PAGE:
• Pre Independence Stage – Before 1947
  • II Phase – 1947 to 1991
  • III Phase – 1991 & beyond

History of banking in India pre independence stage

  • The banking in India Pre Independence stage has seen significant events. This phase marks the presence of more than 600 banks
  • The Banking system in India started with the foundation of the Bank of Hindustan in 1770 but it ceased to operate in 1832
  • This phase also saw the alliance of 3 major banks – Bank of Bengal, Bank of Bombay & Bank of Madras. They were amalgamated and called Imperial Bank which was taken over by State Bank of India (SBI) in 1955
  • A few of the banks were established in this period as listed below
Bank in India Bank Founded In Headquarter
Allahabad Bank 1865 Kolkata
Andhra Bank 1923 Hyderabad
Bank of Baroda 1908 Vadodara
Bank of India 1906 Mumbai
Canara Bank 1906 Bangalore
Central Bank of India 1911 Mumbai
Corporation Bank 1906 Mangalore
Dena Bank 1938 Mumbai
IDBI Bank Limited 1964 Mumbai
Indian Bank 1907 Chennai
Indian Overseas Bank 1937 Chennai
Oriental Bank of Commerce 1943 Gurgaon
Punjab & Sind Bank 1908 New Delhi
Punjab National Bank 1895 New Delhi
State Bank of India 1955 Mumbai
Syndicate Bank 1925 Manipal
UCO Bank 1943 Kolkata
Union Bank of India 1919 Mumbai
United Bank of India 1950 Kolkata
Vijaya Bank 1931 Bangalore

History of Banking from 1947 to 1991

  • In this phase a major event that took place was Nationalization of the Bank
  • The Reserve Bank of India (RBI) was nationalized on 1st January 1949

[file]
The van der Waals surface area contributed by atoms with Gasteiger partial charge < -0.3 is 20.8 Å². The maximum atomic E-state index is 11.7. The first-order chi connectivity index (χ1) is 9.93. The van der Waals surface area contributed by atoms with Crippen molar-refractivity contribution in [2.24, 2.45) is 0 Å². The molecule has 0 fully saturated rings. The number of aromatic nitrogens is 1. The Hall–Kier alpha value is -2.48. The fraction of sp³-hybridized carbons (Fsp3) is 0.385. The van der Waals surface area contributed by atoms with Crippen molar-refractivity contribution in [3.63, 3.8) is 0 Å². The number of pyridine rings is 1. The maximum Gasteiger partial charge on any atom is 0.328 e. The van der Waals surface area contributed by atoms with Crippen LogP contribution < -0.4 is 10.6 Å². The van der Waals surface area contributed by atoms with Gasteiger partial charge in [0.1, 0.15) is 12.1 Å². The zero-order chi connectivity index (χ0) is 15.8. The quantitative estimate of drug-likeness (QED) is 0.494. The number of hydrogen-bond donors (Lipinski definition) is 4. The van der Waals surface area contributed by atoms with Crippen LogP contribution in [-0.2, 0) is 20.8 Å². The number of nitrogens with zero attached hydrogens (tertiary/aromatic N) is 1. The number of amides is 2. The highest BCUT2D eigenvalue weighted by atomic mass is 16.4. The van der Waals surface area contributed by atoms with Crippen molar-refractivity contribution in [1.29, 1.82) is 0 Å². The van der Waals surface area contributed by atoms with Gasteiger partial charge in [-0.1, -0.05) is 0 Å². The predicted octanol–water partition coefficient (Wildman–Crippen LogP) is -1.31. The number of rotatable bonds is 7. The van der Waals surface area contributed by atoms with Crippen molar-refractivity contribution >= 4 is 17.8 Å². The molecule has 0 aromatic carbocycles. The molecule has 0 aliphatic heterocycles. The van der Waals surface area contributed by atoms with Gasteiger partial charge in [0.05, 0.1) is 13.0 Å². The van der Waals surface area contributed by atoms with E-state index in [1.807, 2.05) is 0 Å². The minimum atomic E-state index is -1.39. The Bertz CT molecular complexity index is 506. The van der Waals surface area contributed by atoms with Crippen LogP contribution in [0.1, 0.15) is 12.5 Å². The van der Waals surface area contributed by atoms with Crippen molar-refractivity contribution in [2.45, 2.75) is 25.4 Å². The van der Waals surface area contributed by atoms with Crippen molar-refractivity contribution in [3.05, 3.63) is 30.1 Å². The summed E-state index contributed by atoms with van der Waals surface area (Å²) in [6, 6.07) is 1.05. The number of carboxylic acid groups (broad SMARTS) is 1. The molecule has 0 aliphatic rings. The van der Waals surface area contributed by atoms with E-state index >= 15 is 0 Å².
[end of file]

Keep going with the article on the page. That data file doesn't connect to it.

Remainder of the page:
• Along with Nationalization Regional Rural Banks were formed on 2nd October 1975
  • Nationalization & its Impacts
  • Due to the nationalization of banks the efficiency of the banking system in India improved
  • This also boosted the confidence of the public in banks
  • The sectors that were lagging behind like small-scale industries and agriculture got a boost
  • This led to an increase in funds and thus an increase in the economic growth of India
  • The nationalization of banks also increased the penetration of banks
  • This was mainly seen in the rural areas of India

History of Banking – Beyond 1991

  • The years after 1991 saw remarkable growth in the process of development of banks with the liberalization of economic policies
  • It was a phase of expansion consolidation and increment in many way
  • RBI gave license to 10 private entities which include – ICICI, Axis Bank, HDFC, DCB, Indusland Bank. Other than these 3 phases you can also consider the Modern Phase

Modern Phase:

This is the phase of “New Generation” tech-savvy banks. This phase can be called as “The Reforms Phase of Banking in India”. Currently banking in India is generally fairly mature in terms of supply product range and reach-even though reach in rural India still remains a challenge for the private sector and foreign banks.

History of Banking in India – Current Indian Banking Scenario

Banks in India can be categorized into Scheduled and Non-scheduled Banks.

1) Scheduled Banks Scheduled Banks in India constitute those banks which have been included in the Second Schedule of Reserve Bank of India (RBI) Act 1934. These banks should fulfill two conditions:

  • Paid-up capital and collected funds should not be less than Rs.5 lakhs